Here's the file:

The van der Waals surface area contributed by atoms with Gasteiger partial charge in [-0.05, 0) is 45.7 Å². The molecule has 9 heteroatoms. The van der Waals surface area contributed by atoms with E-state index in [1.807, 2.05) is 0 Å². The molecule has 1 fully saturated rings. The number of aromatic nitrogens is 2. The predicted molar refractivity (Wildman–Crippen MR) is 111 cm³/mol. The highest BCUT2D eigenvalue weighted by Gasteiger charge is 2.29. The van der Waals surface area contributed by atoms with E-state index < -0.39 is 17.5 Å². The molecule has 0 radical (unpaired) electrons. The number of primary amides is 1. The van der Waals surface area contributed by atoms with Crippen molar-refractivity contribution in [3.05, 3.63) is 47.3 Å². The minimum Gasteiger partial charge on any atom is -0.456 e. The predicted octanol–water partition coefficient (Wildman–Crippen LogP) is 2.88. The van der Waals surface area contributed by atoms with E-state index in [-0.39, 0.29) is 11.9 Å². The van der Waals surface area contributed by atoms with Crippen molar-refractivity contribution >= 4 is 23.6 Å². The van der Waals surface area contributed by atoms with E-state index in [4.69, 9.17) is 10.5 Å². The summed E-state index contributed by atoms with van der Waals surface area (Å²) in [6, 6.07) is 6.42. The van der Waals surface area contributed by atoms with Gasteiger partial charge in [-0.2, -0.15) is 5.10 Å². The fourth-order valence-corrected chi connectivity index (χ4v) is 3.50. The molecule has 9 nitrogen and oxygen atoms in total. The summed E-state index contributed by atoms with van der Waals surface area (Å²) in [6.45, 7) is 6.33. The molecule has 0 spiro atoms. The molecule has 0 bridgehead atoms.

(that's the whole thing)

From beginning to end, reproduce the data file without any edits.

The van der Waals surface area contributed by atoms with Gasteiger partial charge in [-0.05, 0) is 45.7 Å². The molecule has 9 heteroatoms. The van der Waals surface area contributed by atoms with E-state index in [1.807, 2.05) is 0 Å². The molecule has 1 fully saturated rings. The number of aromatic nitrogens is 2. The predicted molar refractivity (Wildman–Crippen MR) is 111 cm³/mol. The highest BCUT2D eigenvalue weighted by Gasteiger charge is 2.29. The van der Waals surface area contributed by atoms with E-state index < -0.39 is 17.5 Å². The molecule has 0 radical (unpaired) electrons. The number of primary amides is 1. The van der Waals surface area contributed by atoms with Crippen molar-refractivity contribution in [3.05, 3.63) is 47.3 Å². The minimum Gasteiger partial charge on any atom is -0.456 e. The predicted octanol–water partition coefficient (Wildman–Crippen LogP) is 2.88. The van der Waals surface area contributed by atoms with E-state index in [-0.39, 0.29) is 11.9 Å². The van der Waals surface area contributed by atoms with Crippen molar-refractivity contribution >= 4 is 23.6 Å². The van der Waals surface area contributed by atoms with E-state index in [4.69, 9.17) is 10.5 Å². The summed E-state index contributed by atoms with van der Waals surface area (Å²) in [6, 6.07) is 6.42. The van der Waals surface area contributed by atoms with Gasteiger partial charge in [-0.2, -0.15) is 5.10 Å². The fourth-order valence-corrected chi connectivity index (χ4v) is 3.50. The molecule has 9 nitrogen and oxygen atoms in total. The summed E-state index contributed by atoms with van der Waals surface area (Å²) in [6.45, 7) is 6.33. The molecule has 0 spiro atoms. The molecule has 0 bridgehead atoms.